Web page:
I know it’s a rather odd title, so here is my explanation, as best I can put it…
There’s a chickenish stubble, and fish belly skin
On that face, once so blazin’ and brave.
Now no one is fearing his look or his lash
Or his threats of a watery grave.
Since ol’ Captain Blackbeard shaved.
I was raised in bookstores. Not the loud, corporate, superstores of today, but the small, local, muted versions that were scattered around the towns of America a few decades ago. When I was three, my dad would bring me to an old used book store in Seal Beach, right on Main Street, with rows and rows of used books stacked to the ceiling. The owner kept the children’s books in a small room in the back that had one of those plastic children’s slides to entertain the kids. I found stacks and stacks of books to thumb through and never once took a ride on that slide. The smell of a used book, to this day, immediately brings me back to that place.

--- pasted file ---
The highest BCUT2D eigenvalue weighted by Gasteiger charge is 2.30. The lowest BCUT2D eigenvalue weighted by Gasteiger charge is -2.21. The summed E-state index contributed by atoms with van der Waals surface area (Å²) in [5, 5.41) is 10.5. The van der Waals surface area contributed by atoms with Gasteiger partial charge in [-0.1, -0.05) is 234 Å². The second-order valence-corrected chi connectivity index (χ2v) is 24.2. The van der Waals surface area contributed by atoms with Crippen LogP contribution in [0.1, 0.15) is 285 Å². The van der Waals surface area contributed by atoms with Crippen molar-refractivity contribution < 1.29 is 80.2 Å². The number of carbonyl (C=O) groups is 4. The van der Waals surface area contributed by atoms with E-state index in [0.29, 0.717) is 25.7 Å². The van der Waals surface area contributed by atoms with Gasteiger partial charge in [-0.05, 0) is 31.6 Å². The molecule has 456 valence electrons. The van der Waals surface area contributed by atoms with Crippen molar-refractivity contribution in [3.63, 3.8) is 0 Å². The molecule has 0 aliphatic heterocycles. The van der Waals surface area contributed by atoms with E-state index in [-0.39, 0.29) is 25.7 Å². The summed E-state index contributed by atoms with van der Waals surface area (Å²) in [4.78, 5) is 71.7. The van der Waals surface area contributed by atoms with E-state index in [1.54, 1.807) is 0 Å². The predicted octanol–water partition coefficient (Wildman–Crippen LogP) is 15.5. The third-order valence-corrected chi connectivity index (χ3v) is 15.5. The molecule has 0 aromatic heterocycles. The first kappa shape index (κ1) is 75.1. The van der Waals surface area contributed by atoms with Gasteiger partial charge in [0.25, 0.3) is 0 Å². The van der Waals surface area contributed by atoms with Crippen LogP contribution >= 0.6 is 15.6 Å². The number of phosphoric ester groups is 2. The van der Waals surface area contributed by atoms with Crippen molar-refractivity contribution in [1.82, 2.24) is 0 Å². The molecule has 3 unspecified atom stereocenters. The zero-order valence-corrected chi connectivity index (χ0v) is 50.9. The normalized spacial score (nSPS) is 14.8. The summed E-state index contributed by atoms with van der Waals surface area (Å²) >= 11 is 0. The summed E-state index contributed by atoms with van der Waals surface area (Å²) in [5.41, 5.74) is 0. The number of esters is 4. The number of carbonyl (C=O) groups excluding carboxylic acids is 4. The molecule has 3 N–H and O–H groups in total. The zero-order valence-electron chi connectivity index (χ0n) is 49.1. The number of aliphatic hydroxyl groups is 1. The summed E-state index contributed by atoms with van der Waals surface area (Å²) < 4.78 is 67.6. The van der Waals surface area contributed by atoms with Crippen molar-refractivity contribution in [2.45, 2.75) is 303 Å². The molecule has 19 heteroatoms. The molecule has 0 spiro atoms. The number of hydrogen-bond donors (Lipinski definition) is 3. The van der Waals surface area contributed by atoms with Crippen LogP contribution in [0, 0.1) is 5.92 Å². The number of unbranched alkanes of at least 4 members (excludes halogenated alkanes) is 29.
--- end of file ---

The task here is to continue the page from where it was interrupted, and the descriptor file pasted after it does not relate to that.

When my first bookstore closed down we migrated to another, Dodd’s Book Store in Long Beach. This one had a well defined kids section in the very back bounded by one solitary shelf. When I was a bit older my dad would drop me off in the back while he perused the rest of the store. It was here that I first met Shel. In the midst of the cacophony of color of the children’s books was a white book, plain and simple, with a great hand drawn picture of a boy with a house for a head. It was goofy enough for me to pick it up and begin to read. The first page spoke to me in a way I understood, a way that I valued, a way that I had never been spoken to before. I read the next page and then the one after until I had devoured the whole book in one sitting. When I finished, I turned it back to the front cover and ran my hand over the drawing. I had for the first time met someone who had a mind like mine, one that appreciated the bizarre and one that enjoyed twisting reality until it no longer resembled anything I had seen before, but, was still so familiar. One who found humor in simple things and one who piqued my imagination. I had found the first of a small group of people I could call kindred spirits. And in this I found comfort. I no longer was a weird freak who thought about things that weren’t taught in school and who would spend hours lying on my back staring at the clouds and considering the strangely impossible. For the first time in my young life, I had someone to ponder with, someone to bring up new questions, and someone to laugh with at the tiny peculiarities of life.